Tuesday, 13 February 2018

Equality - Give Credit Where Credit is Due

I have been avoiding entering the debate currently dominating our airwaves.

I am not talking about the latest scandal in My Kitchen Drools, Married at First Bight or “I’m a pretend celebrity keep me here”.

The debate I have been avoiding is that surrounding Australia’s Deputy Prime Minister, his broken marriage and new relationship with a former member of his staff.

To allow you to decide if you will read on, I will provide a list of the things the following paragraphs will not address. They are:

·       The morality of otherwise of extra marital affairs

·       Use (if any) of Public Money to facilitate the relationship

·       The rights of wrongs of employment of the staff member

·       Political future of the Deputy Prime Minister

The family of a high profile public figure suffers in many ways, and none more so in this matter than the wife and 4 children of Barnaby Joyce. To have matters so private and emotional playing out in the media would be devastating to an extent most of us will never know.

However, it is the commentary directly and inferred about the third wheel that has annoyed me.

First of all, relationships in workplaces happen all the time.
Secondly, they are often between people of different hierarchies within an organisation.
Thirdly, the vast majority, very vast majority are not due to any abuse of power by the person of more senior rank.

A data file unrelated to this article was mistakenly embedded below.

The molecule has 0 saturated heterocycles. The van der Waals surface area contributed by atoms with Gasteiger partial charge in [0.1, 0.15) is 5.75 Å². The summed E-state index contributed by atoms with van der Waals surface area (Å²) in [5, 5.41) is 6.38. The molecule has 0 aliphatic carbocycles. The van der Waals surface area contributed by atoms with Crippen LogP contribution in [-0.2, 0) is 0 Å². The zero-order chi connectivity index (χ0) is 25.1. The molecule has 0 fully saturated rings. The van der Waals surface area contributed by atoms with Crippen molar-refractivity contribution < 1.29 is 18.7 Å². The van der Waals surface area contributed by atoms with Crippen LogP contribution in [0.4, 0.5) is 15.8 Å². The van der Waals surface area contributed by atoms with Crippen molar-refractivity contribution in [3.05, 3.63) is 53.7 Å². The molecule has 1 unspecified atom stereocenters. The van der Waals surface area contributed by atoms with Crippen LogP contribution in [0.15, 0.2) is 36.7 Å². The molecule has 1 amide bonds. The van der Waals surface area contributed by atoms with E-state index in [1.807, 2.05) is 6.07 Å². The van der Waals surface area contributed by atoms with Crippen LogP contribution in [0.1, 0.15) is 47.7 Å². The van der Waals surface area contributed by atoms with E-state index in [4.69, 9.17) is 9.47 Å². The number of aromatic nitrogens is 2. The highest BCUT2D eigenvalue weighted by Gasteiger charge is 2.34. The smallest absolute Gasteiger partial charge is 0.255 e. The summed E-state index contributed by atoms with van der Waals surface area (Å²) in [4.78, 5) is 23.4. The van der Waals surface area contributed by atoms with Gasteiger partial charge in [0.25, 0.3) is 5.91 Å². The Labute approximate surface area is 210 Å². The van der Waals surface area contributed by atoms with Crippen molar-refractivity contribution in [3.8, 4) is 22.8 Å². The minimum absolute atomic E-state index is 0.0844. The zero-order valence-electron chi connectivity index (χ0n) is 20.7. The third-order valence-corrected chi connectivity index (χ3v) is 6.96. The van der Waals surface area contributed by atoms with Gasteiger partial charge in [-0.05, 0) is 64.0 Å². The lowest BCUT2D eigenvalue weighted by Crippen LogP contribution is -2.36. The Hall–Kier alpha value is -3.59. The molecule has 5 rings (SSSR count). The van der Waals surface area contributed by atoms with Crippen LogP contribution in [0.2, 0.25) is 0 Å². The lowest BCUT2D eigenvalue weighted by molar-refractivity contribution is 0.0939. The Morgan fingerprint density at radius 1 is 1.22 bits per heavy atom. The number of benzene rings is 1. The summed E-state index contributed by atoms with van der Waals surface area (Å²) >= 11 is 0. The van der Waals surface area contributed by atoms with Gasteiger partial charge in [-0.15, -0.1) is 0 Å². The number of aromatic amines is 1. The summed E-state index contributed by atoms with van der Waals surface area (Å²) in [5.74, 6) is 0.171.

Further, sadly, marriages break up and affairs happen.

Vicki Campion is the (former) staff member who is now the Partner of Barnaby Joyce.

She is an experienced Journalist and has worked in the cut and thrust of newspapers and television news.

She is an intelligent, strong minded person.

If you work in newspapers and TV, you very quickly lose any feeling of being overwhelmed by “celebrity”.

To suggest her decision to enter in to a relationship with Joyce is the result of being “star struck” is an insult to her.

The other comment that has been made, particularly on social media refers to the age difference and his looks. To simplify it, the question posed is “what does she see in him”?

To reduce everything down to a persons appearance is the very thing we are seeking to get away from. We are seeking to reverse the tendency to “objectify” people irrespective of their gender identity.

Let us give her some credit as an independent, intelligent woman who has made her own well-informed decision.

Like Barnaby, she made an independent decision as an equal, and in doing so, was equally aware of the consequences of entering into a relationship that when becoming public, would have consequences for many others.

Let’s give her some credit and stop implying she is some start struck, overwhelmed, subservient person.

And in saying that, please again refer to the first bullet point above

No comments: